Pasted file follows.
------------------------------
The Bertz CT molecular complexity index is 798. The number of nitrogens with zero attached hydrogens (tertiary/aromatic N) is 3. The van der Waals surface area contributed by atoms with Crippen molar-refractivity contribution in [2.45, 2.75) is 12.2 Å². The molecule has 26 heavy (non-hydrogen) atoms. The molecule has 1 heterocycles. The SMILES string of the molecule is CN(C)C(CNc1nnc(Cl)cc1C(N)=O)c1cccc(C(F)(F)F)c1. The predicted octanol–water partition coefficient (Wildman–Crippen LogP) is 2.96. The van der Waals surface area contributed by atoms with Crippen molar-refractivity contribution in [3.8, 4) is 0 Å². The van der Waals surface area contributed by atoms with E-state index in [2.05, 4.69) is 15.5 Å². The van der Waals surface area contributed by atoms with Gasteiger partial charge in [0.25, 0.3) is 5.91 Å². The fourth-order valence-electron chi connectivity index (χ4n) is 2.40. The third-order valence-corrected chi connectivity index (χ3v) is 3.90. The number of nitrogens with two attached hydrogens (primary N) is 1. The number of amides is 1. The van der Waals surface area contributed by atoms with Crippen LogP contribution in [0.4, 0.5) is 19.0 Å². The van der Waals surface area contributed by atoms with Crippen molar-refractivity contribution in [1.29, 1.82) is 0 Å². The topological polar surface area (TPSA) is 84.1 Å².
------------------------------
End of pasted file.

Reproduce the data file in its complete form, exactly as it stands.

The Bertz CT molecular complexity index is 798. The number of nitrogens with zero attached hydrogens (tertiary/aromatic N) is 3. The van der Waals surface area contributed by atoms with Crippen molar-refractivity contribution in [2.45, 2.75) is 12.2 Å². The molecule has 26 heavy (non-hydrogen) atoms. The molecule has 1 heterocycles. The SMILES string of the molecule is CN(C)C(CNc1nnc(Cl)cc1C(N)=O)c1cccc(C(F)(F)F)c1. The predicted octanol–water partition coefficient (Wildman–Crippen LogP) is 2.96. The van der Waals surface area contributed by atoms with Crippen molar-refractivity contribution in [3.8, 4) is 0 Å². The van der Waals surface area contributed by atoms with E-state index in [2.05, 4.69) is 15.5 Å². The van der Waals surface area contributed by atoms with Gasteiger partial charge in [0.25, 0.3) is 5.91 Å². The fourth-order valence-electron chi connectivity index (χ4n) is 2.40. The third-order valence-corrected chi connectivity index (χ3v) is 3.90. The number of nitrogens with two attached hydrogens (primary N) is 1. The number of amides is 1. The van der Waals surface area contributed by atoms with Crippen LogP contribution in [0.4, 0.5) is 19.0 Å². The van der Waals surface area contributed by atoms with Crippen molar-refractivity contribution in [1.29, 1.82) is 0 Å². The topological polar surface area (TPSA) is 84.1 Å².